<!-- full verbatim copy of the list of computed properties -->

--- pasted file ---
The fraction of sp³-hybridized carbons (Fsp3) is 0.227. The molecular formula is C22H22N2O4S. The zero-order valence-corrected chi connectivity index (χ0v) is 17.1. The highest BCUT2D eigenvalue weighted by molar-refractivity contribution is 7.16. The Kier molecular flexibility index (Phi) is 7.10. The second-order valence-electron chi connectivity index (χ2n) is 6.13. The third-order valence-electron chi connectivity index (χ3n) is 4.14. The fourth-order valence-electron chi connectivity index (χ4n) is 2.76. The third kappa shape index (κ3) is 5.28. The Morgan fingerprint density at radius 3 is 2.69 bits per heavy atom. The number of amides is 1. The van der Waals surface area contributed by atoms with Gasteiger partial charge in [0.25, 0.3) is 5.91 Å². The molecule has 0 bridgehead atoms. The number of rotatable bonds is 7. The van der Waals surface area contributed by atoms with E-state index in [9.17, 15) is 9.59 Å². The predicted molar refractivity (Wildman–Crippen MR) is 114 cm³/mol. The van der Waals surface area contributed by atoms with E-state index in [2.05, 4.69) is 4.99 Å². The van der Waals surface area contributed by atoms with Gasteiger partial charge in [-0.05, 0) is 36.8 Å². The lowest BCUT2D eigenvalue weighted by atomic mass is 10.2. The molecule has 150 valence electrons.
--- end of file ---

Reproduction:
The fraction of sp³-hybridized carbons (Fsp3) is 0.227. The molecular formula is C22H22N2O4S. The zero-order valence-corrected chi connectivity index (χ0v) is 17.1. The highest BCUT2D eigenvalue weighted by molar-refractivity contribution is 7.16. The Kier molecular flexibility index (Phi) is 7.10. The second-order valence-electron chi connectivity index (χ2n) is 6.13. The third-order valence-electron chi connectivity index (χ3n) is 4.14. The fourth-order valence-electron chi connectivity index (χ4n) is 2.76. The third kappa shape index (κ3) is 5.28. The Morgan fingerprint density at radius 3 is 2.69 bits per heavy atom. The number of amides is 1. The van der Waals surface area contributed by atoms with Gasteiger partial charge in [0.25, 0.3) is 5.91 Å². The molecule has 0 bridgehead atoms. The number of rotatable bonds is 7. The van der Waals surface area contributed by atoms with E-state index in [9.17, 15) is 9.59 Å². The predicted molar refractivity (Wildman–Crippen MR) is 114 cm³/mol. The van der Waals surface area contributed by atoms with E-state index in [2.05, 4.69) is 4.99 Å². The van der Waals surface area contributed by atoms with Gasteiger partial charge in [-0.05, 0) is 36.8 Å². The lowest BCUT2D eigenvalue weighted by atomic mass is 10.2. The molecule has 150 valence electrons.